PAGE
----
The standard definition of a measurable space is as a tuple of a set and an associated $\sigma$-algebra, say, $\left(\Omega, \Sigma \right)$.

Given a $\sigma$-algebra, $\Sigma$, we could extract the original "universe" set, $\Omega$, by taking the complement of the empty set and then pair them together to create a measurable space, $\left(\Omega, \Sigma \right)$. And given a measurable space, $\left(\Omega, \Sigma \right)$, we could get the $\sigma$-algebra, $\Sigma$, by "forgetting" the universe set.

So there is an (almost trivial) isomorphism between measurable spaces and $\sigma$-algebras.

Is this true? If so, why do we make a distinction between the two objects when distinctions between isomorphic things are so often elided in mathematics?

  • $\begingroup$ If you ask me to take the complement of the empty set I wll ask back complement with what ? When I don't have $\Omega$ to perform this I will have no idea what to do. $\endgroup$
    – Kurt G.
    Commented Apr 9, 2022 at 2:47
  • $\begingroup$ You are correct. I think the main reason for doing this is that in most cases one considers the set $X$ to be more relevant than the sigma algebra, since there is often a "natural" sigma algebra attached to a space (e.g., the Bored sigma algebra on $\Bbb{R}^d$). If one would define a measurable space as just the sigma algebra, then this approach of (later) just considering a set and maybe not even mentioning the sigma algebra would be somewhat awkward. Also note that a group is determined by the domain of definition of the multiplication. Still one mentions the group. $\endgroup$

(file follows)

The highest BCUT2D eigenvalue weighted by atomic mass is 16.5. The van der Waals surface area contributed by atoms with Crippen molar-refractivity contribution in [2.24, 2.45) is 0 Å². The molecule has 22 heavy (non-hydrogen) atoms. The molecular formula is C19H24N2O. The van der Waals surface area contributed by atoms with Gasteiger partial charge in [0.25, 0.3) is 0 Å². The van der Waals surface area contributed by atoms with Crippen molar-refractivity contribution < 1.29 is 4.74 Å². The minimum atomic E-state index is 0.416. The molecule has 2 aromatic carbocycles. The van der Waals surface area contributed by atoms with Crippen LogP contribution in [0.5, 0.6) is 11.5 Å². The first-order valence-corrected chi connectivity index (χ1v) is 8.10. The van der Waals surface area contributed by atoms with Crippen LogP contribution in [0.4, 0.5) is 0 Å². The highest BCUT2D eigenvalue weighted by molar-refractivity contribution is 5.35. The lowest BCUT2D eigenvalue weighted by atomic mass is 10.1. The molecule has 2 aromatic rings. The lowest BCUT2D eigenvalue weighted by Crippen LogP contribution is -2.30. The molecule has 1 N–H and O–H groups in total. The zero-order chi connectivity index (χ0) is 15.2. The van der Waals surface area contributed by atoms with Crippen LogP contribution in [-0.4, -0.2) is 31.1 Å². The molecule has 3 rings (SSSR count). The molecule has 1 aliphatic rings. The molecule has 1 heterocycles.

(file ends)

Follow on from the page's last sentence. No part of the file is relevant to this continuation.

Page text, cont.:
– PhoemueX
    Commented Apr 9, 2022 at 7:36
  • $\begingroup$ @KurtG. So the $\sigma$-algebra is just a set? Not a set with equipped with operations of union, intersection and complement, like a semigroup is a set equipped with an associative operation? I guess I've never seen anyone define the laws that union, intersection and complement would have, so they must be talking about the usual set operations. This makes sense -- I think the names "$\sigma$-algebra" and "$\sigma$-field" lead me to think about it as something like, well, an algebra or a field. That is, as a set equipped with certain operations. $\endgroup$ Commented Apr 9, 2022 at 14:00
  • $\begingroup$ A $\sigma$-algebra is a family of sets (subsets of $\Omega$). It is closed under complement and countable union. Hence closed under countable intersection as well. I do not belong to those who think that the notions of complement, union and intersection need further definitions. Somewhere one has to start and get going. $\endgroup$
    – Kurt G.
    Commented Apr 9, 2022 at 18:49
  • $\begingroup$ @KurtG Would you care to convert your comment into an answer so that I can accept it and close this question? $\endgroup$ Commented Apr 11, 2022 at 15:36


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